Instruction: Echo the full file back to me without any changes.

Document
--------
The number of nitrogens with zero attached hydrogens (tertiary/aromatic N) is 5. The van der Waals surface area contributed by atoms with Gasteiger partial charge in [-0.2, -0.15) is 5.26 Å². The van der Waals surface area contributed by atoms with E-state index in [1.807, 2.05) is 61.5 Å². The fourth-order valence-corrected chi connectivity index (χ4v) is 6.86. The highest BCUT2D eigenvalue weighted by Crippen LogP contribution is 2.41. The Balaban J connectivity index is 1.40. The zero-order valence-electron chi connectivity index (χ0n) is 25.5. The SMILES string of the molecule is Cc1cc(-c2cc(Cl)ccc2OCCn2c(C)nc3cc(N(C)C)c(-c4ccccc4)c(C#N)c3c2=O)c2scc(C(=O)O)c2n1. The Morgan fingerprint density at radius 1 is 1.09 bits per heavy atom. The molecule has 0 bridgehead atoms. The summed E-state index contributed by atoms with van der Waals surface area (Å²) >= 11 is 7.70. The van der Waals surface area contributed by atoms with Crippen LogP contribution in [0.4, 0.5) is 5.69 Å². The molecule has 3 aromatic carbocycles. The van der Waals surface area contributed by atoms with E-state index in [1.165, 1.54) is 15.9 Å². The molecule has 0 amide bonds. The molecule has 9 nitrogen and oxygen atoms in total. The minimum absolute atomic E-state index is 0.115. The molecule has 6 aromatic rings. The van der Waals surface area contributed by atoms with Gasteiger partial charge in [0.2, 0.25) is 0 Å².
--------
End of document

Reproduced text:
The number of nitrogens with zero attached hydrogens (tertiary/aromatic N) is 5. The van der Waals surface area contributed by atoms with Gasteiger partial charge in [-0.2, -0.15) is 5.26 Å². The van der Waals surface area contributed by atoms with E-state index in [1.807, 2.05) is 61.5 Å². The fourth-order valence-corrected chi connectivity index (χ4v) is 6.86. The highest BCUT2D eigenvalue weighted by Crippen LogP contribution is 2.41. The Balaban J connectivity index is 1.40. The zero-order valence-electron chi connectivity index (χ0n) is 25.5. The SMILES string of the molecule is Cc1cc(-c2cc(Cl)ccc2OCCn2c(C)nc3cc(N(C)C)c(-c4ccccc4)c(C#N)c3c2=O)c2scc(C(=O)O)c2n1. The Morgan fingerprint density at radius 1 is 1.09 bits per heavy atom. The molecule has 0 bridgehead atoms. The summed E-state index contributed by atoms with van der Waals surface area (Å²) >= 11 is 7.70. The van der Waals surface area contributed by atoms with Crippen LogP contribution in [0.4, 0.5) is 5.69 Å². The molecule has 3 aromatic carbocycles. The van der Waals surface area contributed by atoms with E-state index in [1.165, 1.54) is 15.9 Å². The molecule has 0 amide bonds. The molecule has 9 nitrogen and oxygen atoms in total. The minimum absolute atomic E-state index is 0.115. The molecule has 6 aromatic rings. The van der Waals surface area contributed by atoms with Gasteiger partial charge in [0.2, 0.25) is 0 Å².